Strobing the LED's at several times their rated voltage is one thing, but a good flash needs to have a useful lifespan. I began testing the lifespan of the unit a couple weeks ago. Testing was done using only one LED (too expensive to risk multiple LED's) strobing at 1 hZ. I started at 70 V, cycling 10,000 times at 1 microseconds and 5,000 times at 4 microseconds. The LED was aimed at an 18% grey card 20 cm away and a DSLR photographed the card every 20th flash. After the LED cycled 15,000 times I incremented the voltage +5 V and started again. At 95 V, the LED showed no sign of quitting so I increased the flash rate to 2 hZ and photographed every 50th flash.
Well, it turns out that the LED could handle all the way up to 125 V - and I stopped the test as the circuit board wasn't designed for more than that! The photos were batch analyzed with ImageJ and no fluctuations in light output was observed. Above is a photo of the LED with 150,000 flash cycles vs an LED that didn't go through the torture test (0.3 seconds vs >0.001 seconds total illumination time). Interestingly a single element died at some point, but it still conducted current and light output was barely affected.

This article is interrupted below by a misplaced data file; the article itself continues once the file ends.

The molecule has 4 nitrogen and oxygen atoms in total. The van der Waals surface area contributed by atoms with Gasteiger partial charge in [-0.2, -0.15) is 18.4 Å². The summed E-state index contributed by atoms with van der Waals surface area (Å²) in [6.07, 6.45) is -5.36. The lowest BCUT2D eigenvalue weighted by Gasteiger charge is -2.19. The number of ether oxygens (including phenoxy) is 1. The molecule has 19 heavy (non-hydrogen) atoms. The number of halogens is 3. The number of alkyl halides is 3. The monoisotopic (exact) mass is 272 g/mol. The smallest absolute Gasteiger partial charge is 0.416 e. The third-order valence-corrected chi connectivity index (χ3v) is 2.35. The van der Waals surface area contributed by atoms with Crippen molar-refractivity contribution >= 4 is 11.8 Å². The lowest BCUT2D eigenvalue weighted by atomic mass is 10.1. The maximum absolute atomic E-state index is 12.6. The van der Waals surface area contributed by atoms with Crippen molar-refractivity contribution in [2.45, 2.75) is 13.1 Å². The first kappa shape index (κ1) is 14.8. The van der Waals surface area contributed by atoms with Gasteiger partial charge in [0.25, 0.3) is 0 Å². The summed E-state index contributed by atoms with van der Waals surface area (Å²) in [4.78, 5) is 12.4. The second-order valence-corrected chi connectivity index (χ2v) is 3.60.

Afterward I disconnected part of the board and began strobing at 20 hZ. I continuously increased voltage until the LED showed damage. It happened somewhere around 200 V (unfortunately I had an issue with the voltage measurements and am not sure exactly what the voltage was).
I peeled the potting material off the LED and put it under a microscope (photo above). The little wire on the left side connects the centre slot-shaped LED element to the next LED in the series (these LED's are actually several parallel sets of elements in series). The wire on the right was fried right off the the edge of the element!
Given the results of this testing, I've increased the driving voltage from 75 V to 110 V.